H.R. 1491 would affirm the decision made by the Department of the Interior (DOI) to take into trust approximately 1,400 acres of land owned by the Santa Ynez Band of Chumash Mission Indians (Chumash Tribe) in Santa Barbara County, California. Under the bill, DOI would hold the title to that land for the benefit of the tribe. The bill would prohibit certain types of gaming on those lands and end any administrative appeals of DOI’s decision about this property. CBO estimates that implementing the bill would have no significant budgetary effects related to holding the land in trust.
Enacting H.R. 1491 would not affect direct spending or revenues; therefore, pay-as-you-go procedures do not apply. CBO estimates that enacting H.R. 1491 would not increase net direct spending or on-budget deficits in any of the four consecutive 10-year periods beginning in 2028.
H.R. 1491 would impose intergovernmental and private-sector mandates as defined in the Unfunded Mandates Reform Act (UMRA). CBO estimates that the cost of the mandates would be insignificant and thus would fall below the annual thresholds established in UMRA for intergovernmental and private-sector mandates ($78 million and $156 million in 2017, respectively, adjusted annually for inflation).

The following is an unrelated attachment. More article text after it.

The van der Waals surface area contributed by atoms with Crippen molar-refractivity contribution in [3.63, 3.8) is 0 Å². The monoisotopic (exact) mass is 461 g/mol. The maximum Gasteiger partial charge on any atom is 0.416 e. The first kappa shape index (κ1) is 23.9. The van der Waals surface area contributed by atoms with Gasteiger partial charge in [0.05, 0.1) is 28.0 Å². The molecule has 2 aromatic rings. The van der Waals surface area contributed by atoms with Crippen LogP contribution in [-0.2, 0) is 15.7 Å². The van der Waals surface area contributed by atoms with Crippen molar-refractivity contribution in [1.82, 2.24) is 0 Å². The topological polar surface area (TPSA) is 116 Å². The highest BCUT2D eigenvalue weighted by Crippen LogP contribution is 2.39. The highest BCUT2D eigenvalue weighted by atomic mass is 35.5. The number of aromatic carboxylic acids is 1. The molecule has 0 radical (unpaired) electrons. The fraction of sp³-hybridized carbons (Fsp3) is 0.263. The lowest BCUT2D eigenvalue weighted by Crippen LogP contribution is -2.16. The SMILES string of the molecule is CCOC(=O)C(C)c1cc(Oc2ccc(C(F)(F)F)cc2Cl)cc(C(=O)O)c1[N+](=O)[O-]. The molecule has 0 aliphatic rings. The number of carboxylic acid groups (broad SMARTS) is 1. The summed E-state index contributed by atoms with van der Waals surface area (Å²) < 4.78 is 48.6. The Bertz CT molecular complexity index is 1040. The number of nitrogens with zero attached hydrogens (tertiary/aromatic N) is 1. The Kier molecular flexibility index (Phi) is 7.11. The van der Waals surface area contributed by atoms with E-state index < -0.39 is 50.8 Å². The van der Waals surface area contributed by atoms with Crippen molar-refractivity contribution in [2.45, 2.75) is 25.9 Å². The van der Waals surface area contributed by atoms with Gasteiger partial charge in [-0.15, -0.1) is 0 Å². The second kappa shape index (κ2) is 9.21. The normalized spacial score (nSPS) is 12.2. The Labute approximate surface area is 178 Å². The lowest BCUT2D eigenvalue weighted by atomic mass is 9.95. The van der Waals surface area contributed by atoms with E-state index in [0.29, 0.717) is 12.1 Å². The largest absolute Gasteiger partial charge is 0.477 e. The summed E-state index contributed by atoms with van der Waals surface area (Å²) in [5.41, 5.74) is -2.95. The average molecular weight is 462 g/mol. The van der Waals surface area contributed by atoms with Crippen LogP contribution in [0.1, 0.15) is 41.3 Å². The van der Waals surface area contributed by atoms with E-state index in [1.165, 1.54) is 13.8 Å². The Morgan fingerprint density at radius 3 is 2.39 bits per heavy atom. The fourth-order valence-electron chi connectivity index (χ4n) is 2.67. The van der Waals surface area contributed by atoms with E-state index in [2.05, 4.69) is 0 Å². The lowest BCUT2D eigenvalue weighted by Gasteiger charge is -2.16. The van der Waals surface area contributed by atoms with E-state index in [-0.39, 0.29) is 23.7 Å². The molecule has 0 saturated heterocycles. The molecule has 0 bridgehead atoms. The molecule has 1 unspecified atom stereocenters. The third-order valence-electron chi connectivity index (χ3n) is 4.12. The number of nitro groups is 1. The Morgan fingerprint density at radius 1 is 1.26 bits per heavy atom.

The bill would impose an intergovernmental mandate by preempting the authority of state and local governments to tax land taken into trust for the Chumash Tribe. Information from Santa Barbara County about taxes and other receipts associated with the land indicates that such revenues total less than $500,000 annually.
The bill also would impose an intergovernmental and private-sector mandate by eliminating the ability of public and private entities to appeal the federal government’s decision to take land into trust for the benefit of the Chumash Tribe. By ratifying DOI’s decision to take the land into trust, the bill would effectively extinguish any existing or future appeal of that decision. The costs of the mandates would be the value of forgone compensation and settlements associated with such appeals if they would have been successful under current law; however, because no monetary award is available for such challenges to the administrative procedures and decisions of the federal government, CBO expects that the mandate would impose no costs.